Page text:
As is so often the case, the crisis of a parents’ illness or passing is a time siblings renew their bonds. Maria shared, “My dad’s brother passed away yesterday after a brief three- weeks’ illness. The sibling love and bond you have talked about, I have seen it recently in my dad’s siblings and my own. Crises like these are always dealt with better when we have family, especially siblings, to cushion them. Furthermore, your article has also made me realize that my husband and I should try harder for another child, to give a sibling for our only son.”
Julie writes, “I have three daughters grown now with their own children (two of them have four children each). After 37 years my husband left me, prior to that my parents had died. I feel very alone now. I am active in my church and have friends through many groups I belong to. I visit my kids and grandchildren regularly, but I feel very sad not to have siblings. There is no one out there left from my core family, no one to really understand those years. I told my daughters how I have heard many people lately, ages 40 and above (who only had two children out of choice) who wished they had more. Those with the large families reap the blessings of grandchildren. I am blessed with nine grandchildren. Yes, siblings are a blessing. All those with siblings ought to value them.”
Andrielle echoes the above sentiment: “I don’t have any siblings...neither did my mother nor my grandmother and currently my son is an only child but I am three-months pregnant and I am praying that my children will be close and bonded (there will be ten years difference).”
Finally, a friend wrote about the warm memories of growing up days, and the bond she now shares with her sister. I had shared with her about having to share a bed with my sister. “We had to share beds, too. I remember the comfort of flannel nightgowns, and snuggling like ‘spoons’ to get warm. We did backrubs too, and took turns drawing pictures and writing words on each other’s backs and guessing what was being drawn or written. In high school I became extremely jealous of this happy, social, cheerleader sister, and for the next 10-15 years we did not have a very good relationship. It took a long time to put that jealousy away, to be able to realize what a wonderful person she truly is. She’s been a great sister. I owe her much.”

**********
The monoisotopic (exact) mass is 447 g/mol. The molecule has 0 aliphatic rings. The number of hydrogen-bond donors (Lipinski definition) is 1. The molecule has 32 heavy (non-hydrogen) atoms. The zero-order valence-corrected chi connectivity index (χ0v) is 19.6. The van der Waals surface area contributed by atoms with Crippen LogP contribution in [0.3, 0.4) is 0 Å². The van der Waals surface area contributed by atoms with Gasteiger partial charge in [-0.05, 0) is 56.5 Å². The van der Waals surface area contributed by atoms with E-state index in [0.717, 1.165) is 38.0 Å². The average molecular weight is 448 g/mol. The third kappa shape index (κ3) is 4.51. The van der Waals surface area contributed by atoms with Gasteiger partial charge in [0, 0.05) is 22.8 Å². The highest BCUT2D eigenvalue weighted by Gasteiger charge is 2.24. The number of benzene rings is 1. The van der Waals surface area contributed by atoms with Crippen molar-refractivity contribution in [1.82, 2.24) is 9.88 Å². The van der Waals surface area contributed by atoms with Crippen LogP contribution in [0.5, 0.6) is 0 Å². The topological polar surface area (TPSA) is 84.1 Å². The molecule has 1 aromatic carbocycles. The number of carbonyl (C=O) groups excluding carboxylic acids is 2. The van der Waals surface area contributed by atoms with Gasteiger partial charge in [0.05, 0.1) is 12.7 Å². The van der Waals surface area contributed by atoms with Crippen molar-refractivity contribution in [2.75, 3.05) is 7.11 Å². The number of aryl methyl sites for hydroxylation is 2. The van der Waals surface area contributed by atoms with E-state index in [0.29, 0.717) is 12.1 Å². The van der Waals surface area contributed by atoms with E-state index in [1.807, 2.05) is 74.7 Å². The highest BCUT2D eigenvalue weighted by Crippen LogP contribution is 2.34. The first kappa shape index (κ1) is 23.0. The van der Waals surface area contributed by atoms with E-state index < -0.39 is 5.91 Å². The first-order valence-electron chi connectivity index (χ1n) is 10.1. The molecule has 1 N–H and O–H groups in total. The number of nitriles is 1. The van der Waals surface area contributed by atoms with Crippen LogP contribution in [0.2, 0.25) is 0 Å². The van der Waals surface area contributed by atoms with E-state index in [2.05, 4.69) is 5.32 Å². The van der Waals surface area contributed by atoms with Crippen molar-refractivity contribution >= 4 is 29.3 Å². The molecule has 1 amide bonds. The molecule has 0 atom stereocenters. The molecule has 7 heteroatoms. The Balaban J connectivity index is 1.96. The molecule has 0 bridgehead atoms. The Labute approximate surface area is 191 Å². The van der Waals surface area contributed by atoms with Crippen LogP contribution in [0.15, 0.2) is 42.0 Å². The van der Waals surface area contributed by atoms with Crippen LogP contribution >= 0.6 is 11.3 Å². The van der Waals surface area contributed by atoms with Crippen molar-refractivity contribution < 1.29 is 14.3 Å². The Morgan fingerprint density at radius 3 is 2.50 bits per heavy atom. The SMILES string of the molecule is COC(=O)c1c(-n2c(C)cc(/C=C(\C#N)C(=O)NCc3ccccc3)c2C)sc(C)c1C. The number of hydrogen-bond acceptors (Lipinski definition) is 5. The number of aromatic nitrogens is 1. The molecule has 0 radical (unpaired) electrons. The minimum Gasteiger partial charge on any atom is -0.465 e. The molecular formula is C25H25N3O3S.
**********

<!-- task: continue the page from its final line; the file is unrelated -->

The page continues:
If you would like the complete three-part series (including this one) on “Getting Along as Adult Siblings,” I can send you a copy by e-mail or regular mail if you send your applicable address. Send to Another Way, Box 22, Harrisonburg Va., 22802, or e-mail email@example.com (Please include your paper's name in your response.)
You can also visit Another Way on the Web at www.thirdway.com.
Melodie Davis is the author of seven books and has written her column since 1987. She taught feature writing and has won awards from the National Federation of Press Women, Virginia Press Women and the American Advertising Association. She and her husband have three daughters.